Redirect it to emergency response programs that don’t kill black people.
The only way we’re going to stop these endless cycles of police violence is by creating alternatives to policing. Because even in a pandemic where black people have been disproportionately killed by the coronavirus, the police are still murdering us.
On Monday, a worker at a store in Minneapolis called 911, claiming that George Floyd had used counterfeit money. The incident ended with a police officer suffocating Mr. Floyd to death, despite his and bystanders’ pleas for mercy. Protests have since erupted across the country while the police respond with military-style violence.
As the case of George Floyd makes clear, calling 911 for even the slightest thing can be a death sentence for black people. For many marginalized communities, 911 is not a viable option because the police often make crises worse. These same communities, who often need emergency services the most, are forced to make do without the help.
More training or diversity among police officers won’t end police brutality, nor will firing and charging individual officers. Look at the Minneapolis Police Department, which is held up as a model of progressive police reform. The department offers procedural justice as well as trainings for implicit bias, mindfulness and de-escalation. It embraces community policing and officer diversity, bans “warrior style” policing, uses body cameras, implemented an early intervention system to identify problematic officers, receives training around mental health crisis intervention, and practices “reconciliation” efforts in communities of color.
George Floyd was still murdered. The focus on training, diversity and technology like body cameras shifts focus away from the root cause of police violence and instead gives the police more power and resources. The problem is that the entire criminal justice system gives police officers the power and opportunity to systematically harass and kill with impunity.
The solution to ending police violence and cultivating a safer country lies in reducing the power of the police and their contact with the public. We can do that by reinvesting the $100 billion spent on policing nationwide in alternative emergency response programs, as protesters in Minneapolis have called for. City, state and federal grants can also fund these programs.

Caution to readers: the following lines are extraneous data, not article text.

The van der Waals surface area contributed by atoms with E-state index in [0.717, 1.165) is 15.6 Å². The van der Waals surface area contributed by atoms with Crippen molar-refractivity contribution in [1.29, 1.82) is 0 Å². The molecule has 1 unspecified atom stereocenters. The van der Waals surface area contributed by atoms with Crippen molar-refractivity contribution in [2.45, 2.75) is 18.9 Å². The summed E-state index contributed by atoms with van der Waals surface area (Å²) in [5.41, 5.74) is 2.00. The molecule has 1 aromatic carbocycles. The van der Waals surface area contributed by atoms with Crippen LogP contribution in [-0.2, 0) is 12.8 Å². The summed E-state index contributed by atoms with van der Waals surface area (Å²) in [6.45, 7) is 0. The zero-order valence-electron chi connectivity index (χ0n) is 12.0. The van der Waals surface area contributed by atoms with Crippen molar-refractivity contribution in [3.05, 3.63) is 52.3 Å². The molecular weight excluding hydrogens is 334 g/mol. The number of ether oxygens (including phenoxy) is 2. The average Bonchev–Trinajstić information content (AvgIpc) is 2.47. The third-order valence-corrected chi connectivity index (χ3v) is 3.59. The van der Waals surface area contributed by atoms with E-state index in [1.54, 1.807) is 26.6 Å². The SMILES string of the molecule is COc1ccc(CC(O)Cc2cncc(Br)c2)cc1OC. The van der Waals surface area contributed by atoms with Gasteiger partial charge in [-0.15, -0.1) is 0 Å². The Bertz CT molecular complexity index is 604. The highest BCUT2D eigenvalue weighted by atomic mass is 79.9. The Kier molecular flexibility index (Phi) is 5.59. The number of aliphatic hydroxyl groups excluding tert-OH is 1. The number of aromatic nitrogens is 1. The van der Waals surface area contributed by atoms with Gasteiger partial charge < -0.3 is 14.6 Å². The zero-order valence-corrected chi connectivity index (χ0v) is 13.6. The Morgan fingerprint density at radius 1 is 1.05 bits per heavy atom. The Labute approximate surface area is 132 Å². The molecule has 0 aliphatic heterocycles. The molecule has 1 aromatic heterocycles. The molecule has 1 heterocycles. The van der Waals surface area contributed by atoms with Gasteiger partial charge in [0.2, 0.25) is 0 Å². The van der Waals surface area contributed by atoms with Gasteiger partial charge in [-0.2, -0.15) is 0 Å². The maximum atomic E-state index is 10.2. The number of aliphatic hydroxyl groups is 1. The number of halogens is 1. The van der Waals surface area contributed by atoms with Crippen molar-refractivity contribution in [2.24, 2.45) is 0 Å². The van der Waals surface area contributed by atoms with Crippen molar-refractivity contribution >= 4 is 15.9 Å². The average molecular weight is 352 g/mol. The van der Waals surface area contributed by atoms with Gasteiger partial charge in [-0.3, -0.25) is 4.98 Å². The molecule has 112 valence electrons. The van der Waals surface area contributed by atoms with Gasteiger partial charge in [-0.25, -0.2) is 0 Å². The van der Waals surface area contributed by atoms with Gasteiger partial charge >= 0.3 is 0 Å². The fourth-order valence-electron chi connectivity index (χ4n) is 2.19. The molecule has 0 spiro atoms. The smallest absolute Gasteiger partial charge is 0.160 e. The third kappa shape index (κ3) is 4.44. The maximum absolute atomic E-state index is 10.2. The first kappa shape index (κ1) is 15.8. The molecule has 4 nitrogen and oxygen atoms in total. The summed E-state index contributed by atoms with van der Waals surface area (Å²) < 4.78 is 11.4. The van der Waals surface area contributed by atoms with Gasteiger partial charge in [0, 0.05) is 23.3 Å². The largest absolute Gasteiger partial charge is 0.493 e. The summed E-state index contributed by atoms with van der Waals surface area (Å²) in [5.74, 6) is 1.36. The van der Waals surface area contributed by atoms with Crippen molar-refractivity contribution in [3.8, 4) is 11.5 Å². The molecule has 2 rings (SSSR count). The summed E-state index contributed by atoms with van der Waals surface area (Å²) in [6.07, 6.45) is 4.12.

Municipalities can begin by changing policies or statutes so police officers never respond to certain kinds of emergencies, including ones that involve substance abuse, domestic violence, homelessness or mental health. Instead, health care workers or emergency response teams would handle these incidents. So if someone calls 911 to report a drug overdose, health care teams rush to the scene; the police wouldn’t get involved. If a person calls 911 to complain about people who are homeless, rapid response social workers would provide them with housing support and other resources. Conflict interrupters and restorative justice teams could mediate situations where no one’s safety is being threatened. Community organizers, rather than police officers, would help manage responses to the pandemic. Ideally, people would have the option to call a different number — say 727 — to access various trained response teams.
The good news is, this is already happening. Violence interruption programs exist throughout the country and they’re often led by people from the community who have experience navigating tricky situations. Some programs, like one in Washington, D.C., do not work with the police; its staff members rely instead on personal outreach and social connections for information about violence that they work to mediate and diffuse. We should invest in these programs, which operate on shoestring budgets, so they have their own dedicated dispatch centers outside of 911.
Dallas is pioneering a new approach where social workers are being dispatched to some 911 calls that involve mental health emergencies. The program has shown success, and many of the people receive care that they would never have gotten in jails or overcrowded hospitals.
In California, the Bay Area Transformative Justice Collective deals with child sexual abuse without the police. The collective develops pods — groups of people including survivors, bystanders or people who have harmed in the past — that each pod-member feels they can turn to for support when needed.
Here’s another idea: Imagine if the money used to pay the salaries of police officers who endlessly patrol public housing buildings and harass residents can be used to fund plans that residents design to keep themselves safe. The money could also pay the salaries of maintenance and custodial workers; fund community programs, employment and a universal basic income; or pay for upgrades to elevators and apartment units so residents are not stuck without gas during a pandemic, as some people in Brooklyn were. The Movement for Black Lives and other social movements call for this kind of redirection of funds.
We need to reimagine public safety in ways that shrink and eventually abolish police and prisons while prioritizing education, housing, economic security, mental health and alternatives to conflict and violence. People often question the practicality of any emergency response that excludes the police. We live in a violent society, but the police rarely guarantee safety. Now more than ever is the time to divest not only from police resources, but also the idea that the police keep us safe.
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